You never think that you would find yourself in a psychiatric hospital. Today is day two. I stand in line to get my long list of medications in the morning and evening. They take my phone by 10pm. They take my blood pressure twice daily. I am relieved that the walls are painted a pleasant earthy colour, and that the throw on my bed is a soft and loving shade of blue – the kind that I like – and not some stark orange or red. I’m starting to feel at home.
How I got here is not that important. That I am here now and that there are other people who are also genuinely trying to get better is what gets me through the days. Every single person in this place understands the relentless pain rooted in something so deeply hidden that you can’t access it even if you tried. Everyone knows that sometimes it hurts because you are empty. That you feel useless, worthless, insignificant, a burden to your friends and family. We all know the words to say to each other to lighten the load, even though none of us have internalised them. We try. I try.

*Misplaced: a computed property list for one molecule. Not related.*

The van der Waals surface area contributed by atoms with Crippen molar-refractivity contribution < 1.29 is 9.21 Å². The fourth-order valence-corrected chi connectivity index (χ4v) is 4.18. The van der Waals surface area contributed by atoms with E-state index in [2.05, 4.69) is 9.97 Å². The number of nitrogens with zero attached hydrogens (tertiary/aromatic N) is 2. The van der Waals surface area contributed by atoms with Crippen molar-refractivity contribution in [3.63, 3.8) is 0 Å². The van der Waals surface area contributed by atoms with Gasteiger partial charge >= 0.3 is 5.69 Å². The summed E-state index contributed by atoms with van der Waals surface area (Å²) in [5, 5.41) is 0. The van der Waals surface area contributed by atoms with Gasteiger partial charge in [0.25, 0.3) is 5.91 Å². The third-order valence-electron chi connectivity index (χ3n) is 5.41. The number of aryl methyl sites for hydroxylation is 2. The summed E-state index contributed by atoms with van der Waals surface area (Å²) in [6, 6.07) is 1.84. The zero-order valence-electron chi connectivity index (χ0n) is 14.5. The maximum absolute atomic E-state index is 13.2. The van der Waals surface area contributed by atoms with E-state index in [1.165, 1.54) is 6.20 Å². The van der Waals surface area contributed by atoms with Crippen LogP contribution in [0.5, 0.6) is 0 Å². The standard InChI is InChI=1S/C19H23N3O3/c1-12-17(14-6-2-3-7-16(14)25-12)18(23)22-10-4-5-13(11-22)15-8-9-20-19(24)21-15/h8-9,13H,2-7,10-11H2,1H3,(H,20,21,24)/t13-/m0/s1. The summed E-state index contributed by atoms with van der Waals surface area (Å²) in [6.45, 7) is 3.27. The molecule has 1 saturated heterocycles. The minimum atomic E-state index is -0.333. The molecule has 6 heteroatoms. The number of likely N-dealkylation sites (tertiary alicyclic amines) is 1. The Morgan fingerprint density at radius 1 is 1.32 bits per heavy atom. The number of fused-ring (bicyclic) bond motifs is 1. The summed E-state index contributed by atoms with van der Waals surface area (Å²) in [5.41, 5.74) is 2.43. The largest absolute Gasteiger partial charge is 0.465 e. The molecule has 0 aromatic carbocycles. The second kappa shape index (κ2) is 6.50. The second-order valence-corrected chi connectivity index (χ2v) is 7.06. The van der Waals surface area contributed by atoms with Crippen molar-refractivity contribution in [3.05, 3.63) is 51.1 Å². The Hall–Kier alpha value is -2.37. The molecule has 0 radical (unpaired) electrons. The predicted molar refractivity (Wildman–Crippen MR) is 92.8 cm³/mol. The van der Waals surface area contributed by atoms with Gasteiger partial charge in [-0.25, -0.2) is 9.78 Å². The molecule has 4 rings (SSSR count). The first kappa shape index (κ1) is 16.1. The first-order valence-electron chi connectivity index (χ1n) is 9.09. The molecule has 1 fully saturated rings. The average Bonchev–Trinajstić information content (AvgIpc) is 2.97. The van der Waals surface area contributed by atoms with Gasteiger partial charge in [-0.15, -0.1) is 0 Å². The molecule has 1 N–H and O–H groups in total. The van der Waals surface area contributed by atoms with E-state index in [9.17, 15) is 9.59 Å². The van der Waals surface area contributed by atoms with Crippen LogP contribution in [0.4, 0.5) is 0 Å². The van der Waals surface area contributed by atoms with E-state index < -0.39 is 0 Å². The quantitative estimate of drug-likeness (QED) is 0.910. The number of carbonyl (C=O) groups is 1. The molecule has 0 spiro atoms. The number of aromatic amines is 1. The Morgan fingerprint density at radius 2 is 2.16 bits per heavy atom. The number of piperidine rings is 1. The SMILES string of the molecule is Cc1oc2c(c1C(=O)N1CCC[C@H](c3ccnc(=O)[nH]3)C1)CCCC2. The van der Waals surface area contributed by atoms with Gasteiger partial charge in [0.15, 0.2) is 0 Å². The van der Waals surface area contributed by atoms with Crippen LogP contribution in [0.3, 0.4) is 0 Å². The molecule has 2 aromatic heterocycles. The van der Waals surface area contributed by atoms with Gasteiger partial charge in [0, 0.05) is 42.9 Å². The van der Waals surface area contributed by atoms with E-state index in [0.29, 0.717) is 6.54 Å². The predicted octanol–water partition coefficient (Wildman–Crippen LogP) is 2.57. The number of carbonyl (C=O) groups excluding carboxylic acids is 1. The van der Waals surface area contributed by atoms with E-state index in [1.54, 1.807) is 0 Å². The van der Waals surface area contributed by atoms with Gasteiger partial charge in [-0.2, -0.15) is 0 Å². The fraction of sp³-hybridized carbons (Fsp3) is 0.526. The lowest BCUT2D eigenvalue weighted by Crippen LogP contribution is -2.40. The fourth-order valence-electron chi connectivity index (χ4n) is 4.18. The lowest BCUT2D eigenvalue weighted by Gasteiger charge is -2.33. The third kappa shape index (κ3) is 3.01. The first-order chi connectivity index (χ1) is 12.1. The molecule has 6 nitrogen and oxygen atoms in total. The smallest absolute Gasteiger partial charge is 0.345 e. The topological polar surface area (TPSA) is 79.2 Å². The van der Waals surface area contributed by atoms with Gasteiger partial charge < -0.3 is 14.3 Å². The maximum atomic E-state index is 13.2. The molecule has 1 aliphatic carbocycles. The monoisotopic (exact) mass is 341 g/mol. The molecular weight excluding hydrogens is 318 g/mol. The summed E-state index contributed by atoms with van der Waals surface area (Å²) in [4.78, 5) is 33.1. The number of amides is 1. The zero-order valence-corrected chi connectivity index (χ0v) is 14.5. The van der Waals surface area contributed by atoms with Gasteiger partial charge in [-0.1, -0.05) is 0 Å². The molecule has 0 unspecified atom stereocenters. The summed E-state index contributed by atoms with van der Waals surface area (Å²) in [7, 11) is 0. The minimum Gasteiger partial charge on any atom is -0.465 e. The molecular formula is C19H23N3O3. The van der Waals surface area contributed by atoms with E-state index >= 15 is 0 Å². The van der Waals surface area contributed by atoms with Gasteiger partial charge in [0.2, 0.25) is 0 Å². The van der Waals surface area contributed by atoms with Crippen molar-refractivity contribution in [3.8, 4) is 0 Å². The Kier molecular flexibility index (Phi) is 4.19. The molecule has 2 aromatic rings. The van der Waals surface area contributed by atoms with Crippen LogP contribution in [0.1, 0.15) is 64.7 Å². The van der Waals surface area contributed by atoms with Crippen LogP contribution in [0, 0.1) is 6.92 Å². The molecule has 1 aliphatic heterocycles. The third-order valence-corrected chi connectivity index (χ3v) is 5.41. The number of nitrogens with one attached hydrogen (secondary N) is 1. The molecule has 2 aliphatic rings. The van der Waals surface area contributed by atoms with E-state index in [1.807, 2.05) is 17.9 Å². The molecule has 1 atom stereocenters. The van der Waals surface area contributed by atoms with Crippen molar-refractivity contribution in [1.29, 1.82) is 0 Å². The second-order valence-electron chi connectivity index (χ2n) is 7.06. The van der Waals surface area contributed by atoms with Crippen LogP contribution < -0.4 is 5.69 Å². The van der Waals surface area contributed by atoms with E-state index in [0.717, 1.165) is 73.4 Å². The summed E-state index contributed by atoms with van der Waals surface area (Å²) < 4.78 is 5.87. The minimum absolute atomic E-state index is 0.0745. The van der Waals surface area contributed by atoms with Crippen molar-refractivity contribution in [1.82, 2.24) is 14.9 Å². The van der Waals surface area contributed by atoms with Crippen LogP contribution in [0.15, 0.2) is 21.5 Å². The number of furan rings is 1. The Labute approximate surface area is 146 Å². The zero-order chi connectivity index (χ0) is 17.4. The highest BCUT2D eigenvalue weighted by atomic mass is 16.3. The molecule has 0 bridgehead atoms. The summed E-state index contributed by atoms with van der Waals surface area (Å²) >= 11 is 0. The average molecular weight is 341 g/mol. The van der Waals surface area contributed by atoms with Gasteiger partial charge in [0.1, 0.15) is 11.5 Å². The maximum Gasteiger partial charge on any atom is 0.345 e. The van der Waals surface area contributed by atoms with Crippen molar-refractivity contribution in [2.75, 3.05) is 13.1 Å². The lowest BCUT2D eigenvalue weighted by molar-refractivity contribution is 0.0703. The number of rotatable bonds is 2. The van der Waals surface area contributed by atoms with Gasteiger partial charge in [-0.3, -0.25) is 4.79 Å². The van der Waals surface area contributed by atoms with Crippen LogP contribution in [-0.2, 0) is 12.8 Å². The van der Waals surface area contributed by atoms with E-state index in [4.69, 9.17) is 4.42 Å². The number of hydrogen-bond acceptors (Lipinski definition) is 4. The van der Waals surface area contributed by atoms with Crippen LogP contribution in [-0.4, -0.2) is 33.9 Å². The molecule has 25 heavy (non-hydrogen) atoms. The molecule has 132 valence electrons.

I have already and am continuing to write about what brought me here, what is happening to my brain and my body while I’m in here, and how things are changing. Dispatches from Crazytown* is my experiment at documenting mental illness, treatment, and recovery. I am not crazy. Nobody in here is crazy. You could walk past any of us on the street and not know that we had been in a psychiatric hospital, because there is nothing wrong with us. We are human, and we deserve to be loved. If you have a friend struggling with depression, bipolar disorder, anxiety or any mental health condition, reach out. Go visit them in hospital. Make sure they know you don’t give a shit how crazy they may seem, you’ll always be there.
*Crazytown is my brain, so named because it moves in a self-repeating loop on several different levels at all times.